Rock Art Moon Calendars

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Ancient Moon Calendars in Negev Desert Rock Art

Deciphering rock art from Israel,

Ancient astronomy knowledge helped people to organize their life as evidenced by the invention of prehistoric calendars about 20,000 years ago.  The knowledge of a calendar provided people with the tools they needed to manage their social and agricultural lives. The rock art interpretation presented here validates the early adoption of lunar calendars in the Negev Desert Israel.

A lunar calendar is based on the moon phases and Rock art facilitates lunar counting without requiring the direct observation of moon phases, which may not be possible due to bad weather or an incorrect calculation of the moon’s shape. Some rock art engravings incorporate creative calendars, and others contain a simple array of dots, usually 14 or 13, signifying a count of half-moon cycles. 

Early Moon Calendars

The Moon is the most recognizable heavenly object in the night sky. Its size and grandeur and proximity to earth made him undisputedly the most important god in ancient times. From astronomical research, we know that moon tracking played an important role in the creation of crude calendars in many civilizations.

Fig.1 The Horse and Deer, Lascaux, France.

In Fig.1 we see a famous example of ancient lunar calendars; from the Lascaux Caves dated 15,000 BC. The twenty-eight dots, painted under the pregnant four-legged animal, indicate a count of a lunar cycle. The animal pregnancy symbolizes renewal, the same quality inherent in the moon cycle. On the right side under the deer, there is a square with thirteen dots, representing the number of crescent moon nights for half the moon cycle. The count proceeds in both directions forming twenty-six days, the number of days the Moon appears in the sky. The square is a “rest station” that marks the moonless days.

Rock Art Moon Calendars from Negev Desert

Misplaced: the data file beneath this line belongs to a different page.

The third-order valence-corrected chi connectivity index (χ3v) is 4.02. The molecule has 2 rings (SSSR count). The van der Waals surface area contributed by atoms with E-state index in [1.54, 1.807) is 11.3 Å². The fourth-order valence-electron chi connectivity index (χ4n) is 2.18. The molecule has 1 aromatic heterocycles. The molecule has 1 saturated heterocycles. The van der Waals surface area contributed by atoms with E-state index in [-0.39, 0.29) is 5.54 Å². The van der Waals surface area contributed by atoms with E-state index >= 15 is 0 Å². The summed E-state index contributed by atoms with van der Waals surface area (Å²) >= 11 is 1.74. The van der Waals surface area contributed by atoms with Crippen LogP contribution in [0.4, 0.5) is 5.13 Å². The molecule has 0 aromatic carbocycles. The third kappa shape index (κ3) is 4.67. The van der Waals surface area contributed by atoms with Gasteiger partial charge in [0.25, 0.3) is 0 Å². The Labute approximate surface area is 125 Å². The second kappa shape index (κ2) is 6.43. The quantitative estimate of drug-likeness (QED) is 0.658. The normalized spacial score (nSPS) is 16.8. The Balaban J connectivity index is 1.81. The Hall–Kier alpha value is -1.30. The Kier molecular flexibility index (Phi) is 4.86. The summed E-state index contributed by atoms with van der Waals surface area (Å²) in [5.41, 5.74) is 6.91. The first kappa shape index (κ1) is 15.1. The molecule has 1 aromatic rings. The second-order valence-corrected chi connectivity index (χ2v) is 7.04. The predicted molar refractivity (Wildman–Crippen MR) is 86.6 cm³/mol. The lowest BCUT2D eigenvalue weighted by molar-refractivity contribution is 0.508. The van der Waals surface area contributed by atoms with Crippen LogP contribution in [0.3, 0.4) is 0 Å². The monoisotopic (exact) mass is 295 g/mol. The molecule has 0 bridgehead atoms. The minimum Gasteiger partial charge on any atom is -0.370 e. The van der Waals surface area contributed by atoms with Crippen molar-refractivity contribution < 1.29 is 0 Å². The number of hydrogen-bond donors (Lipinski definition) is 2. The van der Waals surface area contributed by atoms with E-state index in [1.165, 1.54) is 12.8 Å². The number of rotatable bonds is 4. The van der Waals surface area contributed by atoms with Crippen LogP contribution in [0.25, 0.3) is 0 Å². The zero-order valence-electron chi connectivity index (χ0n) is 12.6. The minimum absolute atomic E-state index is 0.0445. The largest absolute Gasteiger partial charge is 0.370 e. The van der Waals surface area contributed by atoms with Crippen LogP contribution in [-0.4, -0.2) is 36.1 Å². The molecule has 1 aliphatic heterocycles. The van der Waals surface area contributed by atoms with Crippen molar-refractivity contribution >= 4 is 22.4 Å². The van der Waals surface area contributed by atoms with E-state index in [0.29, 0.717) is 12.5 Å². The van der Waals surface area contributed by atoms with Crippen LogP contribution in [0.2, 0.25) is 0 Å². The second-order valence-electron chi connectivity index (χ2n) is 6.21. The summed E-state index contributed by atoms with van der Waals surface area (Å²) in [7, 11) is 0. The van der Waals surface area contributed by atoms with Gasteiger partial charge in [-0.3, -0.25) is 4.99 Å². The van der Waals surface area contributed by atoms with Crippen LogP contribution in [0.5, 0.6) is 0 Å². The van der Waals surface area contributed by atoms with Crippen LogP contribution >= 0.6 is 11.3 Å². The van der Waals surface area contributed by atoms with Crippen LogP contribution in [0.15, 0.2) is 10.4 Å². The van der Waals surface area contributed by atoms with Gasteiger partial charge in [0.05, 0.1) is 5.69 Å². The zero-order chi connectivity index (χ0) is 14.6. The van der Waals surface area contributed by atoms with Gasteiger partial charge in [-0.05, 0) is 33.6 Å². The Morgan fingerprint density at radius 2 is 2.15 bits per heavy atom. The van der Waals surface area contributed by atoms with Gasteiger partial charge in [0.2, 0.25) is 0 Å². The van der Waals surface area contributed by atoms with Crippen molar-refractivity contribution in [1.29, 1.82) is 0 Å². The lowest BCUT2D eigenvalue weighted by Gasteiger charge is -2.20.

In a lunar month, the moon is visible for 28 days and then it disappears for the rest of the cycle, The average length of the lunar month is 29.5 days. The rock art from Negev Desert, Fig. 2, resembles a centipede that forms a creative lunar calendar with moonless and visible days. The moon cycle counting principle is similar to the Lascaux Cave deer presented in Fig1. This imaginative centipede has twenty-eight legs with a square at the end. In a lunar cycle, each leg represents a day. When all of the legs have been counted, it marks the cycle completion. The square that covers the last leg of the centipede, symbolizes the moon’s disappearance at the end of the cycle.

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Fig.2. The centipede calendar with 28 legs depicting moon calendar, Negev Desert Rock Art

Sin Moon Calendar, Negev Desert

Sumerian knowledge spread over the Fertile Crescent region and neighboring kingdoms adopted their astronomical observations and utilized them in their calendars.  A cylinder seal, Fig.4shows the Sumerian moon-god Sin, the center figure, seated on a throne. His outstretched hand greets the Moon that shines above. The seated figure in the rock art in Fig.4 is a copy of the Sumerian god Sin. This is evident from the greeting form, the chair structure, the posture, and the outstretched hand. They even wear the same hat.   The 14 engraved vertical lines, on top, counts the moon cycle. The cycle count proceeds by placing stone for each day passed, in both directions, which marks the passage of the full moon cycle.

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Fig.4 Moon calendar, Negev Desert. The figure in the center shows a typical pose for Sin, the Sumerian Moon-god.

Star Moon Calendar, Negev Desert

Fig.5 shows an example of a Negev Desert rock art interpreted as a moon calendar. The two star-like engravings with 7 rays each count the moon days, similar to Venus Calendar  The counting begins from the left star, under the engraved sliver moon shown above. A stone is added to the first star each day and when it fills the count continues to the lower star. Counting proceeds until it reaches the ray with a full moon, which marks the end of the half-moon cycle. Then a reverse counting begins by removing one stone daily until no stones remain, marking the end of the moon cycle. The four lines at the bottom count the weeks, four weeks of seven days each, which indicates the current week in the lunar cycle. 

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Fig.5 Moon cycle counting calendar Negev Desert Rock Art ( photo Razy Yahel)


Lunar calendars gave the people a sense of life rhythm coordinating their spiritual, social, and pilgrimage times which connected them with their gods. The calendars synchronized society and provided them with essential information regarding the seasons.

More deciphering, in a new book Rock Art in Israel, available online.

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